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MagicJack meets cell tower as 'femtojack'

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Paul Sakuma/AP

(Read caption) magicJack CEO and founder Dan Borislow holds up a new magicJack at the Consumer Electronics Show in Las Vegas on Thursday. The new version allows users to make free cell phone calls from the home.

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It's not often that an infomercial product makes its way onto the pages of the Monitor's Horizons blog, but today is a special day. We're not going to be praising the Shamwow for its prowess at cleaning up spilled LAN party Mountain Dew, or revisiting the Weezer Snuggie as an economical alternative to USB-powered space heaters. Instead, we're taking a look at the revamped MagicJack.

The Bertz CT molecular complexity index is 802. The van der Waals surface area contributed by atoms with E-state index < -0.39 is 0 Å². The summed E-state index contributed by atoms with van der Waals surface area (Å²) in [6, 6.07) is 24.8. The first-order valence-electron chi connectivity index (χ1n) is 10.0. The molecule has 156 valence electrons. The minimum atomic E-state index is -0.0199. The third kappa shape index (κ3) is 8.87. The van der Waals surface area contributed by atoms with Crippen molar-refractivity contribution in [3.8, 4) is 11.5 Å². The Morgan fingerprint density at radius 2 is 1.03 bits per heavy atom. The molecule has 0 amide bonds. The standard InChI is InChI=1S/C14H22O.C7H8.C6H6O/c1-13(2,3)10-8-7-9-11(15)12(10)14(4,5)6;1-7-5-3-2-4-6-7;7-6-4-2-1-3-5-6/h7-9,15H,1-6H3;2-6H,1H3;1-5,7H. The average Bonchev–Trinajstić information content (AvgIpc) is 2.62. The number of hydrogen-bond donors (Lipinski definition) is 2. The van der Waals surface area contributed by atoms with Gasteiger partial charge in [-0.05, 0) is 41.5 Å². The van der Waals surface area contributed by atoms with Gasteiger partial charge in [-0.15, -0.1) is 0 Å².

As first reported Wednesday by SiliconAngle, MagicJack, the device that promises next-to-free long-distance calls by creating a way to plug landline phones into Internet-connected computers, is set to release an updated gadget that will do the same trick for wireless phones, conserving costly monthly minutes. Sound familiar? It's not unlike the femtocells we talked about in January and September of last year.

Already being called the "femtojack," the $40 MagicJack version, unveiled and demonstrated outside this week's International Consumer Electronics Show in Las Vegas, differs from the other femtocells we've seen because it isn't sold by a wireless service provider. In fact, it's a bit of a renegade. The Associated Press reports that the device piggybacks on the spectrum that wireless service providers have paid top dollar for – and that there's little those companies can do about it.

The new magicJack uses, without permission, radio frequencies for which cellular carriers have paid billions of dollars for exclusive licenses.
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